Useless Ethereum called itself, “The world’s first 100% honest Ethereum ICO.”

But there are blatantly dishonest ICOs. Crypto-veteran Kai Sedgwick recently wrote, “Benebit, one of this year’s most hyped ICOs, has pulled an exit scam, making off with a reported $2.7 million of investor funds. Other estimates put the figure as high as $4 million. The fraud only came to light after someone noticed that the team photos had been stolen from a school website. Once this happened, the Benebit team scampered…” Benebit had been endorsed by many respected ICO forums and sites, such as the clearinghouse ICO Syndicate. In short, due diligence would not have saved investors from losing their life savings.

And, then, there are the honest ICOs and exchanges that are simply incompetent. On January 26, 2018, a team from the Japanese Coincheck exchange held a press conference to discuss the theft of between $400 and $534 million; the vagueness comes from whether the stolen funds are assessed at the time of investment or their current value. A hacker cleaned out the exchange’s crypto in a single transaction because it seems to have been held in one hot wallet, which had no multi-sig. In short, the security resembled swiss cheese. Coincheck was one of the respected exchanges; ICOs are far more notorious for bugs and vulnerabilities.

Phoney or incompetent ICOs may seem humorous to non-investors, but there is sobering aspect that could easily affect them. Bad ICOs draw government regulation. In fairness, both ICO successes and scams are regulation bait.

An instance of attacking their success: In early September, 2017, China banned ICOs as being disruptive to financial stability. Translation: crypto and free-market ICOs were so popular that government could not control them. The ban appears to have been a means to clear the financial decks in order to allow only ICOs that function under government control to return. A headline (January 26, 2018) in The Bitcoinist stated, “Chinese Official: New Regulations for 2018 May End ICO Ban.”

If so, only “official” ICOs will be permitted, including ones conducted by government agencies.

Meanwhile, the SEC takes a different tack, which is no less damaging to financial freedom. It has started to classify some tokens as securities and to prosecute startups that issue them for violating federal security regulations. An article in CNBC (January 25, 2018), entitled “SEC devoting ‘significant’ portion of resources for catching cryptocurrency scams,” warned that the SEC “isn’t making much distinction between security and utility tokens, and that securities law applies to at least some cryptocurrencies.” Soon, SEC regulation may apply to all ICOs. Even if it does not, who would issue tokens with the risk of SEC persecution hanging over the process?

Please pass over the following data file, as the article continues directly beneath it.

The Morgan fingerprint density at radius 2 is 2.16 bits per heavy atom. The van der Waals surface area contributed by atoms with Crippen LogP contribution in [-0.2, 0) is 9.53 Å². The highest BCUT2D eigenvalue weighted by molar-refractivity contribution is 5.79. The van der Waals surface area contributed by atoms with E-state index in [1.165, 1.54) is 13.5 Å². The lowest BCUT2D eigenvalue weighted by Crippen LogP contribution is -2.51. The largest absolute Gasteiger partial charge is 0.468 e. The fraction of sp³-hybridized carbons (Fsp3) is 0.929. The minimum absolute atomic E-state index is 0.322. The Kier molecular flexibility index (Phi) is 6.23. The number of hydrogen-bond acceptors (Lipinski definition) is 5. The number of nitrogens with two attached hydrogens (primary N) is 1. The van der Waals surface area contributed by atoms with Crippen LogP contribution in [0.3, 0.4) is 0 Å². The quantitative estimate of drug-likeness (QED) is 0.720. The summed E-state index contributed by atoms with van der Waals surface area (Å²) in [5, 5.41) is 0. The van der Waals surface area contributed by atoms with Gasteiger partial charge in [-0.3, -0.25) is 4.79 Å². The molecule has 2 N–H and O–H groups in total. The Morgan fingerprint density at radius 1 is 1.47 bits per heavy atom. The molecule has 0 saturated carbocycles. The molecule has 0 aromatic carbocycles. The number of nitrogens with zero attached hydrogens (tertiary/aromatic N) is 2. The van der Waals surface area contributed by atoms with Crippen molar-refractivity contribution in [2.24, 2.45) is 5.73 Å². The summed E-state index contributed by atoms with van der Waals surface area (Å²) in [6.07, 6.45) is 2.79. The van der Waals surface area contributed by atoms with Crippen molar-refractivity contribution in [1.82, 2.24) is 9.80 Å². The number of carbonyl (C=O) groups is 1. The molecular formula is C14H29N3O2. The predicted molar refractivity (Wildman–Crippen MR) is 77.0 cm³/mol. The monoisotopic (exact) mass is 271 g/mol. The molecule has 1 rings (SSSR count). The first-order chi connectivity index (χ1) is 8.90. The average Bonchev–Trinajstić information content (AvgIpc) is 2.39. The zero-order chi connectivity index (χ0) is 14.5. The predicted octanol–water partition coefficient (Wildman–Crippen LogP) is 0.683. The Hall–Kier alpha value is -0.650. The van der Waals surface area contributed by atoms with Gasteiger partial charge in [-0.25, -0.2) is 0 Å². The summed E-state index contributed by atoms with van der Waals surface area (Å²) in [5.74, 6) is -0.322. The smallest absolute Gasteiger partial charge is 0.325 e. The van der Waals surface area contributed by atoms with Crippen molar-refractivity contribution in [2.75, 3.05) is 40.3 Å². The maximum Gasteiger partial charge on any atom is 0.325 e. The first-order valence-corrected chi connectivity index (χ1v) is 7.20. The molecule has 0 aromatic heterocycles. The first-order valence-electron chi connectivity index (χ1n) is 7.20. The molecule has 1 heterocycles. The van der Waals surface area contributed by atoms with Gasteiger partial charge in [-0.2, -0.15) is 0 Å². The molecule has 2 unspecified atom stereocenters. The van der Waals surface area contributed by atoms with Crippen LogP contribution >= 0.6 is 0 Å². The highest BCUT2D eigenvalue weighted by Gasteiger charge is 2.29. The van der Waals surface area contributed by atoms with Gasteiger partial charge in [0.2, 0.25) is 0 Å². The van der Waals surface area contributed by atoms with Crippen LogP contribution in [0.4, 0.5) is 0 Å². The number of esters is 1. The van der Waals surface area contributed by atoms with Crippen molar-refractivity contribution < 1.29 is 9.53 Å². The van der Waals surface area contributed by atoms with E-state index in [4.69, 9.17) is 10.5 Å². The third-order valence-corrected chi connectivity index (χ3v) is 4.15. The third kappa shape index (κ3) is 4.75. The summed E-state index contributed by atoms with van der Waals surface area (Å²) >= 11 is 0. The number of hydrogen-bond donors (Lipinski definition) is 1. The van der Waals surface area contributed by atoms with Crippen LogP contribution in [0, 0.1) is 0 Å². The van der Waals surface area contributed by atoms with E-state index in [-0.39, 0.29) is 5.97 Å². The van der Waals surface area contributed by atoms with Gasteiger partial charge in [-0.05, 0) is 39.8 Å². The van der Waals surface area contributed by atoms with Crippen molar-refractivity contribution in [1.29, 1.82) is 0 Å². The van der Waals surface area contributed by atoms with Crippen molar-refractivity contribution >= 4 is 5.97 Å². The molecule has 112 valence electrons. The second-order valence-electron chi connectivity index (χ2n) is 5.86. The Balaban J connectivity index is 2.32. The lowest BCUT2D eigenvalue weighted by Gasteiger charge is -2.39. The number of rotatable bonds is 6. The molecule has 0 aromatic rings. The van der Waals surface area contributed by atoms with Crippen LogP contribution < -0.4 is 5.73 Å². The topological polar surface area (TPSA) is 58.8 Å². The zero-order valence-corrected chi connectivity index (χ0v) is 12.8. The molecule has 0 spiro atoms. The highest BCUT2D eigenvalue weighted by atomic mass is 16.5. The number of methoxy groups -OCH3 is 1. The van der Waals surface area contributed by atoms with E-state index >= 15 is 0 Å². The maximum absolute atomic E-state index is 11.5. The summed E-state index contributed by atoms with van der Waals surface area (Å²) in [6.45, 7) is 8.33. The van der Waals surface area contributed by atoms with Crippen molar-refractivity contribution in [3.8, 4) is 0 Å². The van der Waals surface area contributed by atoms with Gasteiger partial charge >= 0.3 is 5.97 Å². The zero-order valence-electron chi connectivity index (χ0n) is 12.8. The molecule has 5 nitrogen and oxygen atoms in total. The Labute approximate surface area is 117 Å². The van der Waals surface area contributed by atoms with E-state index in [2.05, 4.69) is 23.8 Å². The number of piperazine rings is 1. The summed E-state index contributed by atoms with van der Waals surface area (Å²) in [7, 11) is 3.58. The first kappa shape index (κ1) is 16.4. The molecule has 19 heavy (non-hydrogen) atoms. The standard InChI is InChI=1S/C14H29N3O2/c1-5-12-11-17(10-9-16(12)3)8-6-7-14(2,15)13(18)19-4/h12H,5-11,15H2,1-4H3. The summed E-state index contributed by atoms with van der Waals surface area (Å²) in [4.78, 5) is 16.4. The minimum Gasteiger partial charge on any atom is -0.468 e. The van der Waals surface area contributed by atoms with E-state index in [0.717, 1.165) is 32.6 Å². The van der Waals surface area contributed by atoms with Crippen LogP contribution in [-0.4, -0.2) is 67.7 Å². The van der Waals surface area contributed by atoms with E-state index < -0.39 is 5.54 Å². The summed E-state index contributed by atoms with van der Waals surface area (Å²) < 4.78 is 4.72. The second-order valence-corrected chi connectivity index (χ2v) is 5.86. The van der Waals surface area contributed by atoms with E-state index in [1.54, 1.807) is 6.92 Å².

Complying with securities regulations is an onerous process. Of course, there are exceptions to when an investment is labelled a “security.” One is if only accredited investors are accepted. This returns the rich to a position of financial privilege, which may be part of the SEC’s goal.

ICOs started as innovative vehicles that allowed average people to invest in startups, and allowed startups to bootstrap themselves without government obstruction. There was always room for scamming, however. Many ICOs now defraud innocent people and give government a perfect excuse for regulation.

Government will only accept crypto and its related manifestations, such as ICOs, if it can be in control of them. Grabbing the wealth is certainly one goal but social control is another. The key to both is information. The looting of data is about to accelerate. Precaution should as well.

[To be continued next week.]

Reprints of this article should credit bitcoin.com and include a link back to the original links to all previous chapters

Wendy McElroy has agreed to ”live-publish” her new book The Satoshi Revolution exclusively with Bitcoin.com. Every Saturday you’ll find another installment in a series of posts planned to conclude after about 18 months. Altogether they’ll make up her new book ”The Satoshi Revolution”. Read it here first.

The post The Satoshi Revolution – Chapter 5: ICOs – Peril or Menace or Expression of Satoshi Spirit? (Part 2) appeared first on Bitcoin News.